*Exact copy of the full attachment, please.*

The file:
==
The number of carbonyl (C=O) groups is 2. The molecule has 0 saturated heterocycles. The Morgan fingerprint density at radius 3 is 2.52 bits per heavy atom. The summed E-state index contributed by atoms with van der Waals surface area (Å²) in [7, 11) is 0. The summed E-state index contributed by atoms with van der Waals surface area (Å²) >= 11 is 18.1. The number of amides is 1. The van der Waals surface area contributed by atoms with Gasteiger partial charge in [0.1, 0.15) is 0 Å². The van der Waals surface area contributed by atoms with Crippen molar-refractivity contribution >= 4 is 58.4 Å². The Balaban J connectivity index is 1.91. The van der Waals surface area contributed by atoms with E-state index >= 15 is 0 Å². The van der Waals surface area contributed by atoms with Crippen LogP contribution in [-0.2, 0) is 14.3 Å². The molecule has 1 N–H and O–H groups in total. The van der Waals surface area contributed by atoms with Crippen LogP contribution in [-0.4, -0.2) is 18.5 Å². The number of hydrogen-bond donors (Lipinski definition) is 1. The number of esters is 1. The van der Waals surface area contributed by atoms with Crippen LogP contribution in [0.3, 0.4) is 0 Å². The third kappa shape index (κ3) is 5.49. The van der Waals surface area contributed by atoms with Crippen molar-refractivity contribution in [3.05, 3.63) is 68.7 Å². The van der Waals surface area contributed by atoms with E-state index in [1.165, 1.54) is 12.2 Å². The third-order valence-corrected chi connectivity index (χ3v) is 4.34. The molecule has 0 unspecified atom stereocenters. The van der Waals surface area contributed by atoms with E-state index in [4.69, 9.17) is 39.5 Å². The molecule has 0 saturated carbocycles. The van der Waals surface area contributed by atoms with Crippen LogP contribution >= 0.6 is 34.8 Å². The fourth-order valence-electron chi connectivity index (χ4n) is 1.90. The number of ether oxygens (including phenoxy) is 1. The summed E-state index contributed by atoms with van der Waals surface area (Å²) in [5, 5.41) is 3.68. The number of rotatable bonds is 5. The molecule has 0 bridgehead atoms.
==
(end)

The number of carbonyl (C=O) groups is 2. The molecule has 0 saturated heterocycles. The Morgan fingerprint density at radius 3 is 2.52 bits per heavy atom. The summed E-state index contributed by atoms with van der Waals surface area (Å²) in [7, 11) is 0. The summed E-state index contributed by atoms with van der Waals surface area (Å²) >= 11 is 18.1. The number of amides is 1. The van der Waals surface area contributed by atoms with Gasteiger partial charge in [0.1, 0.15) is 0 Å². The van der Waals surface area contributed by atoms with Crippen molar-refractivity contribution >= 4 is 58.4 Å². The Balaban J connectivity index is 1.91. The van der Waals surface area contributed by atoms with E-state index >= 15 is 0 Å². The van der Waals surface area contributed by atoms with Crippen LogP contribution in [-0.2, 0) is 14.3 Å². The molecule has 1 N–H and O–H groups in total. The van der Waals surface area contributed by atoms with Crippen LogP contribution in [-0.4, -0.2) is 18.5 Å². The number of hydrogen-bond donors (Lipinski definition) is 1. The number of esters is 1. The van der Waals surface area contributed by atoms with Crippen LogP contribution in [0.3, 0.4) is 0 Å². The third kappa shape index (κ3) is 5.49. The van der Waals surface area contributed by atoms with Crippen molar-refractivity contribution in [3.05, 3.63) is 68.7 Å². The van der Waals surface area contributed by atoms with E-state index in [1.165, 1.54) is 12.2 Å². The third-order valence-corrected chi connectivity index (χ3v) is 4.34. The molecule has 0 unspecified atom stereocenters. The van der Waals surface area contributed by atoms with E-state index in [4.69, 9.17) is 39.5 Å². The molecule has 0 saturated carbocycles. The van der Waals surface area contributed by atoms with Crippen LogP contribution >= 0.6 is 34.8 Å². The fourth-order valence-electron chi connectivity index (χ4n) is 1.90. The number of ether oxygens (including phenoxy) is 1. The summed E-state index contributed by atoms with van der Waals surface area (Å²) in [5, 5.41) is 3.68. The number of rotatable bonds is 5. The molecule has 0 bridgehead atoms.